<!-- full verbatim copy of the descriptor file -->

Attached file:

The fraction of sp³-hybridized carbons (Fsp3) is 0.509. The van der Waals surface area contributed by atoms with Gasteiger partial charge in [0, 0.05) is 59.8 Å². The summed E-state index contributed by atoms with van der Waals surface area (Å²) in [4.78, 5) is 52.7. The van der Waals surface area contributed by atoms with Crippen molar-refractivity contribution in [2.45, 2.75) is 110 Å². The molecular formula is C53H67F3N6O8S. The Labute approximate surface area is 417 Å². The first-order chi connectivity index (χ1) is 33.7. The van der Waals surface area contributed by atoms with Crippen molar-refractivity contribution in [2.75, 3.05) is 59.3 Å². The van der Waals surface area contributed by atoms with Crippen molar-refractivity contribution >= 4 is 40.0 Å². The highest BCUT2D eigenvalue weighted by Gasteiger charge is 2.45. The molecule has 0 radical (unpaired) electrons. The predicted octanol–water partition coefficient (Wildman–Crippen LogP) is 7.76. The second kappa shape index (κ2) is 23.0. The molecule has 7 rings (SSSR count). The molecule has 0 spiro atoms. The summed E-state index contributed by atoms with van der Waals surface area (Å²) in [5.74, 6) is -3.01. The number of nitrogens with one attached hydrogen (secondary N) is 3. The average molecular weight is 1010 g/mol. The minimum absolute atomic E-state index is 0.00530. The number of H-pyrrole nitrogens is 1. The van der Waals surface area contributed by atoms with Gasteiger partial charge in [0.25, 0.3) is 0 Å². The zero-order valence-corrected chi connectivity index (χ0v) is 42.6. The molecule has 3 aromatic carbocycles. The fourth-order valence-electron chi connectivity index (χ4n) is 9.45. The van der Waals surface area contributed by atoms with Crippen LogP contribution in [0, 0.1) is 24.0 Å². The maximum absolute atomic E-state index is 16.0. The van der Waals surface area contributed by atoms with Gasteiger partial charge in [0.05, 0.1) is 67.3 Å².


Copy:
The fraction of sp³-hybridized carbons (Fsp3) is 0.509. The van der Waals surface area contributed by atoms with Gasteiger partial charge in [0, 0.05) is 59.8 Å². The summed E-state index contributed by atoms with van der Waals surface area (Å²) in [4.78, 5) is 52.7. The van der Waals surface area contributed by atoms with Crippen molar-refractivity contribution in [2.45, 2.75) is 110 Å². The molecular formula is C53H67F3N6O8S. The Labute approximate surface area is 417 Å². The first-order chi connectivity index (χ1) is 33.7. The van der Waals surface area contributed by atoms with Crippen molar-refractivity contribution in [2.75, 3.05) is 59.3 Å². The van der Waals surface area contributed by atoms with Crippen molar-refractivity contribution >= 4 is 40.0 Å². The highest BCUT2D eigenvalue weighted by Gasteiger charge is 2.45. The molecule has 0 radical (unpaired) electrons. The predicted octanol–water partition coefficient (Wildman–Crippen LogP) is 7.76. The second kappa shape index (κ2) is 23.0. The molecule has 7 rings (SSSR count). The molecule has 0 spiro atoms. The summed E-state index contributed by atoms with van der Waals surface area (Å²) in [5.74, 6) is -3.01. The number of nitrogens with one attached hydrogen (secondary N) is 3. The average molecular weight is 1010 g/mol. The minimum absolute atomic E-state index is 0.00530. The number of H-pyrrole nitrogens is 1. The van der Waals surface area contributed by atoms with Gasteiger partial charge in [0.25, 0.3) is 0 Å². The zero-order valence-corrected chi connectivity index (χ0v) is 42.6. The molecule has 3 aromatic carbocycles. The fourth-order valence-electron chi connectivity index (χ4n) is 9.45. The van der Waals surface area contributed by atoms with Crippen LogP contribution in [0, 0.1) is 24.0 Å². The maximum absolute atomic E-state index is 16.0. The van der Waals surface area contributed by atoms with Gasteiger partial charge in [0.05, 0.1) is 67.3 Å².